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    Prostate Surgery May Be a Better Option

    Cuts Cancer Death More Than Watchful Waiting, but Not Everyone's a Candidate


    Or is it? The study began in 1989 -- before PSA blood tests became routine. PSA tests offer much earlier detection of small prostate cancers. As many as one in five men with very small prostate tumors may do better with watchful waiting, Walsh's editorial suggests.

    Holmberg notes that there are men for whom watchful waiting is the better option.

    "Let's say you are an older man and you have a very small and less aggressive prostate cancer, and you feel that the side effects of incontinence and impotence would bother you very much in your life," Holmberg says. "In that kind of situation you would opt for watchful waiting."

    Or say you had other medical conditions that would make surgery a high-risk proposition. Again, you might want to choose waiting. On the other hand, if it seems to you that the side effects of surgery are acceptable, and you have the kind of prostate cancer where your risk is maybe not very high but substantial -- and you wouldn't like to risk that -- perhaps surgery is the better choice."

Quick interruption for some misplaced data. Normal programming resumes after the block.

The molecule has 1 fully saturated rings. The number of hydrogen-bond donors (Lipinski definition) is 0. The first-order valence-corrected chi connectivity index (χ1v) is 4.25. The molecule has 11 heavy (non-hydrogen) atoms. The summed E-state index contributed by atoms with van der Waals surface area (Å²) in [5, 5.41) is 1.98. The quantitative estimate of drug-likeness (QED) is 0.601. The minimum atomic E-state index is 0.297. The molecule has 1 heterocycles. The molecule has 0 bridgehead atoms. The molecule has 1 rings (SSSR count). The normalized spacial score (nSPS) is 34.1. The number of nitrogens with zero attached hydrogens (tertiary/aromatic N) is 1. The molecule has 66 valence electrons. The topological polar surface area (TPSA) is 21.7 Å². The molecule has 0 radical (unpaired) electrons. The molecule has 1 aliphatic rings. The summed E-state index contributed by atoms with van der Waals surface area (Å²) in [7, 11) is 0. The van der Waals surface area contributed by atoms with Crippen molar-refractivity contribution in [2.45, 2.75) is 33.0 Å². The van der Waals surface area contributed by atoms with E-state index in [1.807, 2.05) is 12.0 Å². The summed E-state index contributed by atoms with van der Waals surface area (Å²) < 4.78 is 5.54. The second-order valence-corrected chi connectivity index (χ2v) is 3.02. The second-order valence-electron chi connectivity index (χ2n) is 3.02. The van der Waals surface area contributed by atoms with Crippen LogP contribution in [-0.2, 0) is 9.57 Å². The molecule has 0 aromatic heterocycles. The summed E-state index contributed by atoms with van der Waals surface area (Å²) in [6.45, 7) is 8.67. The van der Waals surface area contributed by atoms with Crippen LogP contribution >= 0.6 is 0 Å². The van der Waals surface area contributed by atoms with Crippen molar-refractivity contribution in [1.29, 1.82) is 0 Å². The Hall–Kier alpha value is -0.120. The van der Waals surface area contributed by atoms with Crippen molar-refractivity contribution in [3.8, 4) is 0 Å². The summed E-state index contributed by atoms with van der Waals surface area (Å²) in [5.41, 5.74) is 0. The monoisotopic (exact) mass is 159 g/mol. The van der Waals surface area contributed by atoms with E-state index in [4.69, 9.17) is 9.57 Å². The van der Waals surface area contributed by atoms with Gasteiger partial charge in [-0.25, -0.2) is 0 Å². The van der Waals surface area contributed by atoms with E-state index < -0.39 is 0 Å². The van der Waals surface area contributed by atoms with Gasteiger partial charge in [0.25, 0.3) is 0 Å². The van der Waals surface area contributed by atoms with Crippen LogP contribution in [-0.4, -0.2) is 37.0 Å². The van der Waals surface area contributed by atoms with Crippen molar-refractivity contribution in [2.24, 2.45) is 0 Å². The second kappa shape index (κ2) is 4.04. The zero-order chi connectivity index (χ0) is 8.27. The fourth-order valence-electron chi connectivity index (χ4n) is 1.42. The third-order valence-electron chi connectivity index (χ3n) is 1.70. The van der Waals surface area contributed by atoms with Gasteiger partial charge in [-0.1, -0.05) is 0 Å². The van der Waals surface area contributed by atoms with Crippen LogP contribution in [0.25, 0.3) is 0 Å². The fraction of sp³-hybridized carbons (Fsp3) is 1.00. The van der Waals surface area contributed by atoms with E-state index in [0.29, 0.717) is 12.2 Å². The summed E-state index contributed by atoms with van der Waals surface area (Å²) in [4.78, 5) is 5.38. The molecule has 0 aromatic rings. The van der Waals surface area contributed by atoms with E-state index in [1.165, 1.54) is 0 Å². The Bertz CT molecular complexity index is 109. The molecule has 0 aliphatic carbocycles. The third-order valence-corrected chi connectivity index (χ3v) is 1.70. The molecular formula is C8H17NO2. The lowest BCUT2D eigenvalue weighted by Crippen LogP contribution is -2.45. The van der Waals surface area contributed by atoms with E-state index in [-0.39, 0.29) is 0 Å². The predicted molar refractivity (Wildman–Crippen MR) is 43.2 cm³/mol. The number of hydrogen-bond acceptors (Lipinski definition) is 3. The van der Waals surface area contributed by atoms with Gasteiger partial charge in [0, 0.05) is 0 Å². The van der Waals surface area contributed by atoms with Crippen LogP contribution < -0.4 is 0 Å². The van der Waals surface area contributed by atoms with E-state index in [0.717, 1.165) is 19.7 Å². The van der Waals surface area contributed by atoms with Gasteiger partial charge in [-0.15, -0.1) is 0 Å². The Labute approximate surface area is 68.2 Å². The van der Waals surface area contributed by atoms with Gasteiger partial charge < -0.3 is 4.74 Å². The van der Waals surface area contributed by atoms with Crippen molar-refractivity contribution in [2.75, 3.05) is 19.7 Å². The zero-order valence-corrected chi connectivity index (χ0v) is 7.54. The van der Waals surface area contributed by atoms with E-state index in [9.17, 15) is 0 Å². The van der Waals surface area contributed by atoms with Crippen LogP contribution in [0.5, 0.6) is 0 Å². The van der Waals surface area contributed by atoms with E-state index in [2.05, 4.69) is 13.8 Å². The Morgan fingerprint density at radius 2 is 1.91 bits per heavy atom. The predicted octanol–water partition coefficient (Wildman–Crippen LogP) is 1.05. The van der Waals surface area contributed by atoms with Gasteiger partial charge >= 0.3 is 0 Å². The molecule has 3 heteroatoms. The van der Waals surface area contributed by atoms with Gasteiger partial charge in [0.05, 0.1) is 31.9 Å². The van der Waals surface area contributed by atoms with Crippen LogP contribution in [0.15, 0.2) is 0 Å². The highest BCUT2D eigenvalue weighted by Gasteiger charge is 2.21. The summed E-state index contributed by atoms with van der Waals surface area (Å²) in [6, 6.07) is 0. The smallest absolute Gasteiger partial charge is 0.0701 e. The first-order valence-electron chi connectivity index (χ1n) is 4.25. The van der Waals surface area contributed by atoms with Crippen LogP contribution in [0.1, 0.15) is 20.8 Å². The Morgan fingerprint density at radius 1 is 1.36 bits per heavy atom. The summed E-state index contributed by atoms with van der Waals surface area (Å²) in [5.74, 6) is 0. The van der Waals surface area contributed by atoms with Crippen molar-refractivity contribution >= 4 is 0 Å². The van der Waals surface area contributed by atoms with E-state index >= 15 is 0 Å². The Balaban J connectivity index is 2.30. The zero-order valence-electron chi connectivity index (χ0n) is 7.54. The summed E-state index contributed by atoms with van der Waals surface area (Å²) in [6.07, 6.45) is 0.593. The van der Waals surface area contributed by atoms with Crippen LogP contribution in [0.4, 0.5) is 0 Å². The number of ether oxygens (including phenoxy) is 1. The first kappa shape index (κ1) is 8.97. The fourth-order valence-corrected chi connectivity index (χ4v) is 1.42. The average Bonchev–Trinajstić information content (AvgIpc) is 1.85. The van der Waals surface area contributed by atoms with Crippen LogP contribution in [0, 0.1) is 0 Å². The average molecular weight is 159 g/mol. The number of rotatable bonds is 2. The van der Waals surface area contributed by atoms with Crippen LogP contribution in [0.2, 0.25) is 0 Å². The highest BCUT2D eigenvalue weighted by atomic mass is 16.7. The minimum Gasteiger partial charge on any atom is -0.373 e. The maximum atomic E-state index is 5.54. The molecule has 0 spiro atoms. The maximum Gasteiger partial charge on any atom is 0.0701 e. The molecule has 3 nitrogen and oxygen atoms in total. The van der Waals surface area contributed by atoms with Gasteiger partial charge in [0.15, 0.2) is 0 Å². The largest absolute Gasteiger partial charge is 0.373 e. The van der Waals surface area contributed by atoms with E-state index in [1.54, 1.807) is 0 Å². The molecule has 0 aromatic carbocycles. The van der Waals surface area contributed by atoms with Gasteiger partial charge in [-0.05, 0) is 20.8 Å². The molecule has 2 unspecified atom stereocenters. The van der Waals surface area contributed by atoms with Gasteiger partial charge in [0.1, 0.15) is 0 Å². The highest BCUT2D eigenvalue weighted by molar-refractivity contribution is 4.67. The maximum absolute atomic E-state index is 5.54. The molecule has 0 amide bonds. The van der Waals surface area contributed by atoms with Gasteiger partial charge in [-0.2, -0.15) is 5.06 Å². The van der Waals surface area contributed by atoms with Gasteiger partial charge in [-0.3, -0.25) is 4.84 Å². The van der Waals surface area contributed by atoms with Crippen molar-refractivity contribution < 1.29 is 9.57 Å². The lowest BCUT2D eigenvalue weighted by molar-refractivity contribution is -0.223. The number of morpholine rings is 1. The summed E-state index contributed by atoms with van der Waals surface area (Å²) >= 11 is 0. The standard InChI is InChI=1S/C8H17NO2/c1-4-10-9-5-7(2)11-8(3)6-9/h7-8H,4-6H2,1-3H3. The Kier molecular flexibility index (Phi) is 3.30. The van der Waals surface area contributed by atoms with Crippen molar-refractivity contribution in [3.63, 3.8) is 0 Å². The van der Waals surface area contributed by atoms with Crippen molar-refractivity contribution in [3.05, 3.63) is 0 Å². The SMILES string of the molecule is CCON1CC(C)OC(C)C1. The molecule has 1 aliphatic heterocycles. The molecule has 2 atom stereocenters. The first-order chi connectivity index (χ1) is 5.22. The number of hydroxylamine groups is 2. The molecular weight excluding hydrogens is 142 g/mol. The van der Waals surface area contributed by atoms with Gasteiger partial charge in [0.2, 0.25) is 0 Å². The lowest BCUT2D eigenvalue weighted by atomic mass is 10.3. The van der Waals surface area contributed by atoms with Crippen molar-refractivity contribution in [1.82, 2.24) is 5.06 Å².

A second part of the Swedish study compared quality of life for men who underwent prostate surgery and those assigned to watchful waiting. After about four years, the two groups reported about the same quality of life. However, surgery -- performed in most cases without use of Walsh's nerve-sparing technique -- resulted in more impotence and urinary leakage. Watchful waiting, however, also resulted in significant impotence -- and in greater inability to empty the bladder.

    "The point this makes is the one I have been trying to make to waken the skeptics: Waiting can cause side effects," Walsh says. "Men who have prostate cancer and do nothing don't just wait five years and wake up dead. You go through five years of life-changing events."

    Still, not all side effects are equal. Which are worse? That depends on the individual.

    "Different people have different degrees of bother from side effects," Holmberg says. "Incontinence is not the same kind of problem for every person. It will be kind of guesswork to counsel people on which treatment they should choose, because when we see how much people are bothered, well, that is after the fact. To decide what kind of treatment -- whether watchful waiting or [prostate surgery or radiation] -- it is still a very difficult decision. At least now we have these data to give you. It makes the guesswork more informed."

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